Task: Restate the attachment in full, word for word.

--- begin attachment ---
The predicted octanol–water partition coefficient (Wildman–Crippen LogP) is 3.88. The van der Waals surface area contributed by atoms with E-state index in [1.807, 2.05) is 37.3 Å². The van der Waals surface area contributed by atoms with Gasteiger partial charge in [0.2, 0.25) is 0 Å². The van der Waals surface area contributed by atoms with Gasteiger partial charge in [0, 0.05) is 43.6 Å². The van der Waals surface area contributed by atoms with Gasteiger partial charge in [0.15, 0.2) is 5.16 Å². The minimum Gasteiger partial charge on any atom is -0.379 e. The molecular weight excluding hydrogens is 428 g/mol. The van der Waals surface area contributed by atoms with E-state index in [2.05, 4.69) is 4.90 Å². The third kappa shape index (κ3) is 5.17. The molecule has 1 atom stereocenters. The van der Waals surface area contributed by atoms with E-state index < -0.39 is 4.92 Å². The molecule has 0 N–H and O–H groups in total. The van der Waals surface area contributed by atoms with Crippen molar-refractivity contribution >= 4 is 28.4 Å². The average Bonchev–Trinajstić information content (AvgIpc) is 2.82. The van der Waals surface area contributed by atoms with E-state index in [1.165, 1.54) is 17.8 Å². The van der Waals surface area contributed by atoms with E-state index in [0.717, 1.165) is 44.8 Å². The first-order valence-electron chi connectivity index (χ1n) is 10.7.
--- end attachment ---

The predicted octanol–water partition coefficient (Wildman–Crippen LogP) is 3.88. The van der Waals surface area contributed by atoms with E-state index in [1.807, 2.05) is 37.3 Å². The van der Waals surface area contributed by atoms with Gasteiger partial charge in [0.2, 0.25) is 0 Å². The van der Waals surface area contributed by atoms with Gasteiger partial charge in [0, 0.05) is 43.6 Å². The van der Waals surface area contributed by atoms with Gasteiger partial charge in [0.15, 0.2) is 5.16 Å². The minimum Gasteiger partial charge on any atom is -0.379 e. The molecular weight excluding hydrogens is 428 g/mol. The van der Waals surface area contributed by atoms with E-state index in [2.05, 4.69) is 4.90 Å². The third kappa shape index (κ3) is 5.17. The molecule has 1 atom stereocenters. The van der Waals surface area contributed by atoms with E-state index < -0.39 is 4.92 Å². The molecule has 0 N–H and O–H groups in total. The van der Waals surface area contributed by atoms with Crippen molar-refractivity contribution >= 4 is 28.4 Å². The average Bonchev–Trinajstić information content (AvgIpc) is 2.82. The van der Waals surface area contributed by atoms with E-state index in [1.165, 1.54) is 17.8 Å². The van der Waals surface area contributed by atoms with E-state index in [0.717, 1.165) is 44.8 Å². The first-order valence-electron chi connectivity index (χ1n) is 10.7.